Paul Sweeney: The Irish government’s cap-doffing attitude to the speculators who lent money to the reckless bosses of Anglo Irish Bank and the other banks is incredible. It is costly. It is you and I who will pay.
The cost is staggering. It could sink this country. It will burden all of us and our children too. The Irish media is remarkably subservient to Government and banker spokespersons’ opinion that we, the taxpayers must pay all of the lending to all the creditors who lend money to private Irish banks - Anglo, Nationwide and also AIB and BOI. Who is calling the shots?
It is therefore refreshing that at least the Financial Times, a paper which knows a bit about the city and bondholders, in its main editorial on 1st November, sets the record straight for us, the Irish taxpayers. It pits us against the Government and, it seems, the opposition parties too, which are also cap-doffing to their perceived “betters”, the markets.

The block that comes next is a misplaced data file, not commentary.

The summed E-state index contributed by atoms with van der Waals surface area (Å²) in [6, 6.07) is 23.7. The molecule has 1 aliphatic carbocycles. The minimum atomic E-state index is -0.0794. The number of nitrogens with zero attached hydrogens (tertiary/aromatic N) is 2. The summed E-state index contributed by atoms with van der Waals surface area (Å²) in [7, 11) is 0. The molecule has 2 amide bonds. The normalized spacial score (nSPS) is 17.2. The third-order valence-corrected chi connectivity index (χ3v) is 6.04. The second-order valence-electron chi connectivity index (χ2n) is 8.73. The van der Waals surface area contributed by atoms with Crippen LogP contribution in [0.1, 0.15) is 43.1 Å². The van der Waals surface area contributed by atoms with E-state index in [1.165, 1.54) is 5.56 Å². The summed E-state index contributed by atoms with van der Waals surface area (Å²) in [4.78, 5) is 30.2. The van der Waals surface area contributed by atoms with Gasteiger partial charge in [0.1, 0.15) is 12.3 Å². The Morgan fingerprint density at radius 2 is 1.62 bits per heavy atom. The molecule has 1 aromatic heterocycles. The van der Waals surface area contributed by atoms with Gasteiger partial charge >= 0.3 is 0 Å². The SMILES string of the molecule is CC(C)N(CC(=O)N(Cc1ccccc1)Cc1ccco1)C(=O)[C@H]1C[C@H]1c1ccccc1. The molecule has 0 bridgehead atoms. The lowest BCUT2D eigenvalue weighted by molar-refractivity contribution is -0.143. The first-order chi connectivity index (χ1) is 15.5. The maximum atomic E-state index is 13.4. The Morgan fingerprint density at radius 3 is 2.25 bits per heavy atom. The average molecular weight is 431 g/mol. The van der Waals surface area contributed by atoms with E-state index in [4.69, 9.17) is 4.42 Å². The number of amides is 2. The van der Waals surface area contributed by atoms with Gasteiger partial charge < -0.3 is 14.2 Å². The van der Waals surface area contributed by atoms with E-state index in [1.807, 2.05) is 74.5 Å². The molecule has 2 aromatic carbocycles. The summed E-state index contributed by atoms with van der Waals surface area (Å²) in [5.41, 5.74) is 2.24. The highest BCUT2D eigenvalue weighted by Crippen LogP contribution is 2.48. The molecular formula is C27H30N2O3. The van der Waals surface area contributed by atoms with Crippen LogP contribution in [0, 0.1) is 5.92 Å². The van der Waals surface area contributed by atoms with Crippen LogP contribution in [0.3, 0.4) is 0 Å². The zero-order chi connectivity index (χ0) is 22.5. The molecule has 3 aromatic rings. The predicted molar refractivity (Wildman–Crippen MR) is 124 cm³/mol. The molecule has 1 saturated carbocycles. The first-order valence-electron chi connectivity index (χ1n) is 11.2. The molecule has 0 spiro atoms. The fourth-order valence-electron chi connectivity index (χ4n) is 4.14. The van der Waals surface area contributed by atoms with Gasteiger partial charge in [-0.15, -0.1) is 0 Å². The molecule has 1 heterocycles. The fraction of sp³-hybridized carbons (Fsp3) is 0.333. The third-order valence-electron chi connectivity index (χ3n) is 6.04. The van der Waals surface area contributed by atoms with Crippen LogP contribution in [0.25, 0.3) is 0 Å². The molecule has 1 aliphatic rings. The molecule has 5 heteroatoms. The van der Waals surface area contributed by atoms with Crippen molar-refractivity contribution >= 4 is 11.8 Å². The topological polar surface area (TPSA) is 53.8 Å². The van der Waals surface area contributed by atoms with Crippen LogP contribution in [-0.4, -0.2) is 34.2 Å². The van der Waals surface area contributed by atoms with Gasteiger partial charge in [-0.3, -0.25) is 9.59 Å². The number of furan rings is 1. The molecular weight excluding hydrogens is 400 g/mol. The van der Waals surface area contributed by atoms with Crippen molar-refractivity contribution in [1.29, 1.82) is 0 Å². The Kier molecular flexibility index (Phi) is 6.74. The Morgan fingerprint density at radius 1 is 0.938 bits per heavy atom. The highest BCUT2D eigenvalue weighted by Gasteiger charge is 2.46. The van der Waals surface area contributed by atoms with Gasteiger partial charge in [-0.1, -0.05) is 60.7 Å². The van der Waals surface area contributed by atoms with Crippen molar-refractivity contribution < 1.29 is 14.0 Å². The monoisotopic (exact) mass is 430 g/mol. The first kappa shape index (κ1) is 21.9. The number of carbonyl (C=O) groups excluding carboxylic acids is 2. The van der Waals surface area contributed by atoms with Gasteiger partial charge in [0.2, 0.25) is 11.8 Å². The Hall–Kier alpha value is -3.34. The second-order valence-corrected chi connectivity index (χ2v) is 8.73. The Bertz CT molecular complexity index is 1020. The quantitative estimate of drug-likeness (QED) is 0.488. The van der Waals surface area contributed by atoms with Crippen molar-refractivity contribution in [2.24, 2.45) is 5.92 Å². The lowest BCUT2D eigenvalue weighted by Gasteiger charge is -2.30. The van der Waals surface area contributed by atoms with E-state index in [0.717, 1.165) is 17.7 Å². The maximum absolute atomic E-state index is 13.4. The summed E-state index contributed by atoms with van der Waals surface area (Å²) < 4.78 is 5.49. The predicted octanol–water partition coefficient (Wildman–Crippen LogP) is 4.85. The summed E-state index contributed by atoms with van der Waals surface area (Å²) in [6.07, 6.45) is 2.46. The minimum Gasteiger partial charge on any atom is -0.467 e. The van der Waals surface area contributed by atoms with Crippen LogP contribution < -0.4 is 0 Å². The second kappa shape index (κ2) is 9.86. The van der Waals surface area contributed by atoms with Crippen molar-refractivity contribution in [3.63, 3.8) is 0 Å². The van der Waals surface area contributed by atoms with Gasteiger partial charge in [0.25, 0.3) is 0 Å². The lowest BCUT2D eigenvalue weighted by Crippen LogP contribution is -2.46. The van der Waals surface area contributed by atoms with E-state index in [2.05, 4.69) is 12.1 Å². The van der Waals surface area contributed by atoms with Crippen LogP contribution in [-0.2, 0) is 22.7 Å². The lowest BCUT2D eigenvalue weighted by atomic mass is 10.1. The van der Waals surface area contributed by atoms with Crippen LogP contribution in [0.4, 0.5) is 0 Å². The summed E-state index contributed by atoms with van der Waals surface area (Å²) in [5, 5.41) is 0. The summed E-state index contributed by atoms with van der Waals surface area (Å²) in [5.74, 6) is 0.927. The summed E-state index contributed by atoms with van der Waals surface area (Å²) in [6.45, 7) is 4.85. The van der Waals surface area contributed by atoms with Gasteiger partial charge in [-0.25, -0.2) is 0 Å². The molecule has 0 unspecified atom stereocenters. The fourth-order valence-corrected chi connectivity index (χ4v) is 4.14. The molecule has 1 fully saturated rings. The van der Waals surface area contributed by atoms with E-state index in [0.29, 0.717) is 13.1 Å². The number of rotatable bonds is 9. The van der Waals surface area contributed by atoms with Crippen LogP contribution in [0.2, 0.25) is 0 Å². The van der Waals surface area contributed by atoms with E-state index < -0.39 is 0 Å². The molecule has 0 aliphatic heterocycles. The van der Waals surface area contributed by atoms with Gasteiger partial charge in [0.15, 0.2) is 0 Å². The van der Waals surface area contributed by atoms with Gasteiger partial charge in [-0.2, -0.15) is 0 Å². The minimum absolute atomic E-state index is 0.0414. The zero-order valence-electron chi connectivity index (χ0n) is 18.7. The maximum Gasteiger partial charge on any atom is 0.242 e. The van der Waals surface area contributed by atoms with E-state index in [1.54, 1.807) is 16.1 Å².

The FT on 1 November said: "Ireland’s leaders remain convinced they cannot force a haircut on senior bank creditors any more than on depositors or holders of Irish sovereign debt. They are mistaken. Senior debt ranks equal to deposits under insolvency rules. But a government can selectively bail out depositors of an insolvent bank in exchange for their pari passu claims on its estate, as the UK did with Icesave depositors."
“The equivalence of private and sovereign debt is a creature of Dublin’s imagination – though increasingly one of its making: the government has far too promiscuously expanded its legal guarantees of bank liabilities”, said the Financial Times.
Read on here.